Translated from French by Johanna Bishop
REVOLUTION IN A TEACUP
Marco Enrico Giacomelli
Bounty, 2015, Fondazione Cassa di Risparmio San Miniato
To me, art is first and foremost a job, a profession. I go to tons of fairs, I’m interested in how the “art world” works, down to its most unpleasant ganglia, so to speak: auctions and attributions, quid-pro-quos and covert dynamics. In short, my approach to art is above all journalistic—and I hope that adjective won’t be read as derogatory: journalism can be done well, and that’s my aim—so, at least in theory, there’s not a shred of romanticism in the way I look at artworks and the mechanisms that surround them. I apply this same method whenever I put on my research hat, whether I’m writing, teaching, or translating. More discipline than sentiment, more method than emotion.
So, this preamble is just to convince you that my relationship with Matteo (Matteo Rubbi, but in his case I have a hard time adding the last name) is utterly different. And not because there’s some bond of friendship that hampers my interpretation of his work: we’re not really that close, we don’t see each other often, we don’t chat on Skype or WhatsApp. Rather, it’s a mix of things, a mysterious cocktail of factors that transforms me, when dealing with him and his works, into a viewer who’s just far too involved. I wouldn’t use the word fan—too strong—but that’s the general sense.
Given what I said before, you can imagine that this doesn’t annoy me so much as make me think. Think about the deep and perhaps unfathomable mystery of how we respond to art. Like when I almost fainted in front of the Rothkos at the Palazzo delle Esposizioni in Rome, after having mocked the “Stendhal syndrome” for years; or when tears sprang to my eyes in rereading The Clown by Heinrich Böll, when I’d been the first to say that life is too short to reread anything, especially novels, and that getting all emotional is for provincial housewives.
Now, I don’t want to make this more dramatic than I already have, despite myself. But for me and on me, Matteo (Rubbi) has this effect. Especially when he has one foot, or one and a half feet, outside the “designated spheres” of contemporary art. He did this last summer on a wonderful evening in Perdaxius, Sardinia, with friends from the Cherimus association. And of course he did this in a more extended and reiterated way during the workshop (a terribly inappropriate word in this case) that I had the honor of helping to organize in 2012 at the Castello di Rivoli.
On that occasion he was reconstructing part of the Bounty with hordes of little kids. In the end they finished a portion of the sails, a cannon that shot wads of paper, and the helm. The ship’s wheel, can you imagine? Made out of broom handles, but nice, not some pathetic bric-a-brac. A wheel that worked, that works. So it will be hard to forget the stunned, proud, grateful eyes of the kids when they saw that it worked, that Matteo wasn’t just humoring them to lift their fog of boredom for a few afternoons. They had done something with a purpose, both intrinsic and extrinsic, which was wonderful for that very reason, and which was part of a bigger project, based on interaction and sharing and vision.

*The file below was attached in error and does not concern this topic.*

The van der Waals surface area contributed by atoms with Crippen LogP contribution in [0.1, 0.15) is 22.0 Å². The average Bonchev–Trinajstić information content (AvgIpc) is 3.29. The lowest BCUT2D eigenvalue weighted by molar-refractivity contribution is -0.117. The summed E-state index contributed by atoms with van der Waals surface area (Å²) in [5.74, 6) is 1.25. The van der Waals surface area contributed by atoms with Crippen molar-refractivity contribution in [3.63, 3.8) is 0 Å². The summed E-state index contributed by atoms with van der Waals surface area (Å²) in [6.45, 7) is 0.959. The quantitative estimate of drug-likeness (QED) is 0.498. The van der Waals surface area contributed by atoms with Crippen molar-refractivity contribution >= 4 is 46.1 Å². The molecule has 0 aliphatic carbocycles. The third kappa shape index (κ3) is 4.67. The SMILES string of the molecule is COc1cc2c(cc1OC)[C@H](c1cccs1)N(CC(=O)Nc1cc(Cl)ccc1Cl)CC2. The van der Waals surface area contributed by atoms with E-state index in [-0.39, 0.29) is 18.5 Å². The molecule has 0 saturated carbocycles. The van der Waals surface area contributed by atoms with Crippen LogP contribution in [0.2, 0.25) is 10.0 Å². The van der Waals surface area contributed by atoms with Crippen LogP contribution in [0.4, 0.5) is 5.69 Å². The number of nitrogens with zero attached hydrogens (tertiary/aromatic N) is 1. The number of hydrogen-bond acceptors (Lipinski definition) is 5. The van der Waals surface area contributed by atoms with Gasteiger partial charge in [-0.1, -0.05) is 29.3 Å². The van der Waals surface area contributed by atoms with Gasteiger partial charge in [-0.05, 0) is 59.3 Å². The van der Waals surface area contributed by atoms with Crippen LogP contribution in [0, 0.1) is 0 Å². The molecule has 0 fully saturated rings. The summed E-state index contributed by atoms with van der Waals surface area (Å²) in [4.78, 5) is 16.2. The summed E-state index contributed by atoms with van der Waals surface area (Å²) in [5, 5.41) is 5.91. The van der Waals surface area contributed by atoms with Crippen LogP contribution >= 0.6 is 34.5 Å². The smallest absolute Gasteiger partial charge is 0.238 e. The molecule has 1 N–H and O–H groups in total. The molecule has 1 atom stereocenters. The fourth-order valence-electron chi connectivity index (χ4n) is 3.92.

I’m sure that each of us has found at least one artist for whom we feel something similar. And we should be eternally grateful to them for it. Because, more than so many others who make political engagement an obvious, aggressive statement, these artists change a little piece of society. A tiny piece, but in a revolutionary way.
Translated from Italian by Johanna Bishop
Giacinto di Pietrantonio
Ten Awards Later. Growing Roots. 15 Years of Furla Art Award. 2015. Mousse Publishing
Solar systems, the Galleria Civica in Trento, mountains, MART in Rovereto, the universe, GAMeC in Bergamo, cultural territories, the Museo della Ceramica in Mondovi, and travel, Fondazione Querini Stampalia in Venice are just some of the themes, places, and institutions traveled through by Matteo Rubbi, who sets up conditions and then sets them in motion.
One could say he is a facilitator of collaboration and cooperation, an artist who uses art to put people to work in the area where he creates his projects and exhibitions. This takes place in part through the projects of the Cherimus association, which he founded in Sardinia along with Emiliana Sabiu and the late Marco Colombaioni. For this reason, Rubbi has no preferred technique or and method, using whatever he ﬁnds there on each occasion, or that the place identiﬁes with and offers him. This can range from artisan practices like ceramics, or carpentry, to the printing of small instruction booklets, or newspapers like an issue of La Stampa from May 16 1961, the opening day of the “Italia ’61” Universal Exhibition in Turin, an event full of hopes for the future that would later be dashed, which he reprinted for the show at Fondazione Sandretto Re Rebaudengo.